Phillip Marlowe (Dick Powell) is at police headquarters being interrogated. His eyes are bandaged. He relates to the detectives the series of events that brought him to this moment.

Moose Malloy (Mike Mazurki) is a huge dumb ex-con. He’s looking for his girlfriend Velma Valento. He’s been in prison for eight years and hasn’t heard from her in six. Marlowe is broke so he takes the case. She used to work at a nightclub called Florian’s. The former owner is dead but his widow, Jessie Florian (Esther Howard), is still around. She’s a lush. She tells him that Velma is dead. Marlowe finds a picture of her that Jessie tried to hide from him. As soon as he leaves he sees Jessie, suddenly sober, make a phone call.

The next day a man named Lindsay Marriott (Douglas Walton) comes to Marlowe. He is trying to buy back a jade necklace that was stolen from a friend of his. He needs someone to go with him. For a hundred dollars Marlowe isn’t going to refuse. At the rendezvous point Marlowe is knocked unconscious and Marriott is bludgeoned to death.

The next day Ann Grayle (Anne Shirley) comes to his office posing as a reporter. Marlowe sees through her ploy. She knows Marriott and she knows that the necklace was stolen. The necklace was given to her stepmother Helen Grayle (Claire Trevor) by her father Leuwen Grayle (Miles Mander). Leuwen is old and not in good health. Ann hates her stepmother but loves her father and wants to protect him. Before he leaves the Grayle estate he meets Jules Amthor (Otto Kruger). Amthor is a quack psychic healer that uses drugs in his therapies.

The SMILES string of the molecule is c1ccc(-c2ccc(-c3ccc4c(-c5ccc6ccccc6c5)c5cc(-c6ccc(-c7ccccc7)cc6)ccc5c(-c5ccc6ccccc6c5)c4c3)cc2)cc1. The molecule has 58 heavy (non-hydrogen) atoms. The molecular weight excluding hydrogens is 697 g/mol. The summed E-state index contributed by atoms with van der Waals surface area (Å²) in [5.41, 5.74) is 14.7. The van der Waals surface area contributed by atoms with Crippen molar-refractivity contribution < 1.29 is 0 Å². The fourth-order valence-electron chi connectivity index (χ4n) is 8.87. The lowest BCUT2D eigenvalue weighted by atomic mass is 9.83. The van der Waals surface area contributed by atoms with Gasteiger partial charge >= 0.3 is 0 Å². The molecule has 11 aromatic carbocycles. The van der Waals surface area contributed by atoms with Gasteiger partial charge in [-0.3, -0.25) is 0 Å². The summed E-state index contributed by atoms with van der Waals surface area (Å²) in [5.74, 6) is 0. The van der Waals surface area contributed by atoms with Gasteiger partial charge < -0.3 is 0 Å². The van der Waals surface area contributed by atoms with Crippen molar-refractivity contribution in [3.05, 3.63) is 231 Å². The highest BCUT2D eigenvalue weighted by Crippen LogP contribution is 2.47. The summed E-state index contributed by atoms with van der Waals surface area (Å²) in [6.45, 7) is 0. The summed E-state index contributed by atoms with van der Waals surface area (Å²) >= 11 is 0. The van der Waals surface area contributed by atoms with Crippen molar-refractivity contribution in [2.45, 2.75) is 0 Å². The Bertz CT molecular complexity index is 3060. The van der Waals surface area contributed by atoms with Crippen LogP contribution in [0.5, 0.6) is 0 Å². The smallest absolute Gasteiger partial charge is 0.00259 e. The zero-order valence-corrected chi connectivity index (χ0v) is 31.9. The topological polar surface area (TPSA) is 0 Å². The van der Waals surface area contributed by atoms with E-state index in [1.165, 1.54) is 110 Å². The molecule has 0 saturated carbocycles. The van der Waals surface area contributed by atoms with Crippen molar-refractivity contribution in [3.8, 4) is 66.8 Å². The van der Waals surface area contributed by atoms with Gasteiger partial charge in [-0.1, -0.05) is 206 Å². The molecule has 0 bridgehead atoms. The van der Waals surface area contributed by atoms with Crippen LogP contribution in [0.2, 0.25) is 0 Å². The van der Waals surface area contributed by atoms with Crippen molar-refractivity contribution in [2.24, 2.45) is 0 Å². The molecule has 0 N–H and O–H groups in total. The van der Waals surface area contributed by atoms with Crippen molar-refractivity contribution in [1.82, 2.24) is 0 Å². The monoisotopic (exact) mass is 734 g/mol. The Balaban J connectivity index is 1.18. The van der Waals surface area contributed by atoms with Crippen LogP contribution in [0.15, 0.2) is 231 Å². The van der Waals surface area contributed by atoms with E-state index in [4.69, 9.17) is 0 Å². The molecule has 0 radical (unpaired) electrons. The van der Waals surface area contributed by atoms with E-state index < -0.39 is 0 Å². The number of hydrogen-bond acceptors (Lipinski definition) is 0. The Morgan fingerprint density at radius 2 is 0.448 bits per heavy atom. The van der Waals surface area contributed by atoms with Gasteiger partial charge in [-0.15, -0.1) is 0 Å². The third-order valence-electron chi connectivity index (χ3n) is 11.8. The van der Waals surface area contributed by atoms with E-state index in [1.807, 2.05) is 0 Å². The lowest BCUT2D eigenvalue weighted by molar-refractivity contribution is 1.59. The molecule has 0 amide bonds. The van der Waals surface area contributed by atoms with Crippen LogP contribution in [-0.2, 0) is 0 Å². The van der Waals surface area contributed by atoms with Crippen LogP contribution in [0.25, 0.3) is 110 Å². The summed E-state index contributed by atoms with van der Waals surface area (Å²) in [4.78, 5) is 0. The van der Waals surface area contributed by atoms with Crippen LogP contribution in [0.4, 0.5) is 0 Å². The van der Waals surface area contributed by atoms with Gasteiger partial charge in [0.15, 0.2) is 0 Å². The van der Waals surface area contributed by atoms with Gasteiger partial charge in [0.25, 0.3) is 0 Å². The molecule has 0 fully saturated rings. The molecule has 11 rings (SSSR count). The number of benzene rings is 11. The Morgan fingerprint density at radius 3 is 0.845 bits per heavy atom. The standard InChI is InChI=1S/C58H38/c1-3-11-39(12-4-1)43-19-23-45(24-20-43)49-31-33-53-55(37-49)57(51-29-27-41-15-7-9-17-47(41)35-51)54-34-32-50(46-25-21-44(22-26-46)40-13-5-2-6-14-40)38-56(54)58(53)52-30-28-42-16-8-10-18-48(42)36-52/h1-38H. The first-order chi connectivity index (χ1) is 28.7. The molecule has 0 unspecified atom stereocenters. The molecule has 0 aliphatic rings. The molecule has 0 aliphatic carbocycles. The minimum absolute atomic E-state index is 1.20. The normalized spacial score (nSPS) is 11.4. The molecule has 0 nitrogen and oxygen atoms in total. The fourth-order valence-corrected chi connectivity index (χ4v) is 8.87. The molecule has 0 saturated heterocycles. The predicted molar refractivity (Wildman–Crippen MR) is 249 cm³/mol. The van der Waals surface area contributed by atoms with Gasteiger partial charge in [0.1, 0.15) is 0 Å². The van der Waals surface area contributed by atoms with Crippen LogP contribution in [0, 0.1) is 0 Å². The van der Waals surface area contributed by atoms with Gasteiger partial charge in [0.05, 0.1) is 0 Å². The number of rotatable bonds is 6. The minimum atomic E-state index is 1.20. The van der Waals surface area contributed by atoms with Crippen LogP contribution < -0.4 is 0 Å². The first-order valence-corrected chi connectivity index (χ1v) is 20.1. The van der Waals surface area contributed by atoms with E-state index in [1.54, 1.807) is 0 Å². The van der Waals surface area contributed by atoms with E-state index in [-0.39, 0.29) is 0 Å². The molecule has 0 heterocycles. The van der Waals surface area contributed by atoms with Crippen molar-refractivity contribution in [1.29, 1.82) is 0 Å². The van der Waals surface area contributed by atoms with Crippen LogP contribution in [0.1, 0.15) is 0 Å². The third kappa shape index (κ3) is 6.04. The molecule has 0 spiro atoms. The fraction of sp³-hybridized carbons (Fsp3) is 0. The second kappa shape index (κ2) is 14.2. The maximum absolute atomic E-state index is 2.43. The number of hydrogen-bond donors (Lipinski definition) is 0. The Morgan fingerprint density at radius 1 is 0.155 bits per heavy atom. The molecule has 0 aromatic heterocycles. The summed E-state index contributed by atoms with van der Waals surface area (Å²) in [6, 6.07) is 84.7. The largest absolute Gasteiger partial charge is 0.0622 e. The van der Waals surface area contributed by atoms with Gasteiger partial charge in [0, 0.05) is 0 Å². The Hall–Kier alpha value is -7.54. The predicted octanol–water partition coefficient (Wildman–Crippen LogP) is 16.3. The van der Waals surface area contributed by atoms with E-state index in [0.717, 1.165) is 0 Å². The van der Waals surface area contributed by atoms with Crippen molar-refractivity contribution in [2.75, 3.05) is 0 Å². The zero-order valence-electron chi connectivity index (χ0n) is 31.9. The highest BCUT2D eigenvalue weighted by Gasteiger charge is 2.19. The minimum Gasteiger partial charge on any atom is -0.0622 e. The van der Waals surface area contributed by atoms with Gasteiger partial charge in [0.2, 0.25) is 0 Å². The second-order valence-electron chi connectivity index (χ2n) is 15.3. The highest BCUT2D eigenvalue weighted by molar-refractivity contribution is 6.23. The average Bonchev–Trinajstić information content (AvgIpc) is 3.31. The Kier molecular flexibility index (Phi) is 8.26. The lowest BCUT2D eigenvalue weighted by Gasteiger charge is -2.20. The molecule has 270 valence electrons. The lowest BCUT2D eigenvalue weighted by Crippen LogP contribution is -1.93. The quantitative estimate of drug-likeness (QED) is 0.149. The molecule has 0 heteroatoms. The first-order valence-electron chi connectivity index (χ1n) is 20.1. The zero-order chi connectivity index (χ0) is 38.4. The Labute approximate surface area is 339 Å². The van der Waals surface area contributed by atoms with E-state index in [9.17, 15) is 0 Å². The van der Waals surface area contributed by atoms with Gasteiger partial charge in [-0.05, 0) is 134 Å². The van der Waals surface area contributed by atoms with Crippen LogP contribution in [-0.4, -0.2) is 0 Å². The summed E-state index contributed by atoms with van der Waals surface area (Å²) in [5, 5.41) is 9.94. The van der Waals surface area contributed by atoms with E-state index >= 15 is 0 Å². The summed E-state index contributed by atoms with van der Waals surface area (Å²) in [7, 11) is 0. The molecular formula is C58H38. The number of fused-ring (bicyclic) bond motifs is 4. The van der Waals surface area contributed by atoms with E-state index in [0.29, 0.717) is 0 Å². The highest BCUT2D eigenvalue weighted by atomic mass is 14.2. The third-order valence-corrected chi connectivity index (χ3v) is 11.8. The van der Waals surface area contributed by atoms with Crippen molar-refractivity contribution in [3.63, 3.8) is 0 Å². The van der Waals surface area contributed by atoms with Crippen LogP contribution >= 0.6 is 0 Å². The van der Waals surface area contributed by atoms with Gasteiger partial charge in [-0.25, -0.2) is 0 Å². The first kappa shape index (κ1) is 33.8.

Moose catches up with Marlowe and forces him to go to Amthor’s place. He is looking for the necklace too. He thinks Marlowe may have it. He drugs Marlowe and keeps him locked up for days. Marlowe finally escapes but he is no nearer finding out who killed Marriott and how the necklace fits into all of it.

“Murder, My Sweet” was released in 1944 and was directed by Edward Dmytryk. It is a crime story and a film noir based on Raymond Chandler’s novel “Farewell My Lovely”. Originally titled “Farewell My Lovely” the movie did not do too well. Apparently the title made people think it was a musical, something Powell was well known for at the time. After the title change the film became a hit and Powell went from song and dance man to noir tough guy.

Director Edward Dmytryk used a few camera tricks to make Mike Mazurki’s character Moose Malloy look more imposing. Between the unusual cinematography and Chandler’s dialogue “Murder, My Sweet” is credited for paving the way for film noir.

The movie may be a little difficult to follow and there is a reason for that. The book itself is a combination of three different short stories written by Chandler that he weaved together. Some aspects of the story had to be adjusted due to the Production Code. For example Douglas Walton’s character Lindsay Marriott is gay but it is played down in the film. There are, however, subtle references to it. Claire Trevor’s character Helen is an adulterer which is also a problem so that as well was toned down.

There is a drug induced dream sequence that is just awesome. To create some of it Dmytryk used a camera trick that was also used in the film “Saboteur” 1942. He pulled the camera back from the actor to make it appear he was falling. He also did it fast to intensify the effect.

As a mystery it’s involved. As a film noir it’s good. The cast is great, full of veterans that know their craft. Powell does a good job for his first time as a cynical tough-guy Private Detective. If you are use to him in musicals, you won’t recognize him here. The whole film is dark and moody. Dmytryk is wonderful at the helm. It’s great detective story.

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